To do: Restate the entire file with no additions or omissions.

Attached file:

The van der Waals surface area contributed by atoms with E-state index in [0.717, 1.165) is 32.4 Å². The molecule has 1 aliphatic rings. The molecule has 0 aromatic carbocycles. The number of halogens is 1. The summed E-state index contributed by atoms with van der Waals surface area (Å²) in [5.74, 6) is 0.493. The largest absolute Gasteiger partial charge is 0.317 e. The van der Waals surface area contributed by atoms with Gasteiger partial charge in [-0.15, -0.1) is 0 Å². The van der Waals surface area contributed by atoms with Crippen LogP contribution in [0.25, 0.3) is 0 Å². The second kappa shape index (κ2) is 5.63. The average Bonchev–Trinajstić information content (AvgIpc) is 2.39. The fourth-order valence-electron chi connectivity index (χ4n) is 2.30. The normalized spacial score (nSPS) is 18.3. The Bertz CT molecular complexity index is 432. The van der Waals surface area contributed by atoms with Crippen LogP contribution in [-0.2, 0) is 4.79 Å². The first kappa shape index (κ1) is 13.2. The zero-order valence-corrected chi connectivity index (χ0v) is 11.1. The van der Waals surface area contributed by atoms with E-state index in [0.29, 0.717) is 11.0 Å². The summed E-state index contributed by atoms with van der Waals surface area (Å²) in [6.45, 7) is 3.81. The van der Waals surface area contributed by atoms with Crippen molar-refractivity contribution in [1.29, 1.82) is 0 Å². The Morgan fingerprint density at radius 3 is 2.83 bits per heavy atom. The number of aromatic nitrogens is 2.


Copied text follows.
The van der Waals surface area contributed by atoms with E-state index in [0.717, 1.165) is 32.4 Å². The molecule has 1 aliphatic rings. The molecule has 0 aromatic carbocycles. The number of halogens is 1. The summed E-state index contributed by atoms with van der Waals surface area (Å²) in [5.74, 6) is 0.493. The largest absolute Gasteiger partial charge is 0.317 e. The van der Waals surface area contributed by atoms with Gasteiger partial charge in [-0.15, -0.1) is 0 Å². The van der Waals surface area contributed by atoms with Crippen LogP contribution in [0.25, 0.3) is 0 Å². The second kappa shape index (κ2) is 5.63. The average Bonchev–Trinajstić information content (AvgIpc) is 2.39. The fourth-order valence-electron chi connectivity index (χ4n) is 2.30. The normalized spacial score (nSPS) is 18.3. The Bertz CT molecular complexity index is 432. The van der Waals surface area contributed by atoms with Crippen LogP contribution in [-0.2, 0) is 4.79 Å². The first kappa shape index (κ1) is 13.2. The zero-order valence-corrected chi connectivity index (χ0v) is 11.1. The van der Waals surface area contributed by atoms with E-state index in [0.29, 0.717) is 11.0 Å². The summed E-state index contributed by atoms with van der Waals surface area (Å²) in [6.45, 7) is 3.81. The van der Waals surface area contributed by atoms with Crippen molar-refractivity contribution in [1.29, 1.82) is 0 Å². The Morgan fingerprint density at radius 3 is 2.83 bits per heavy atom. The number of aromatic nitrogens is 2.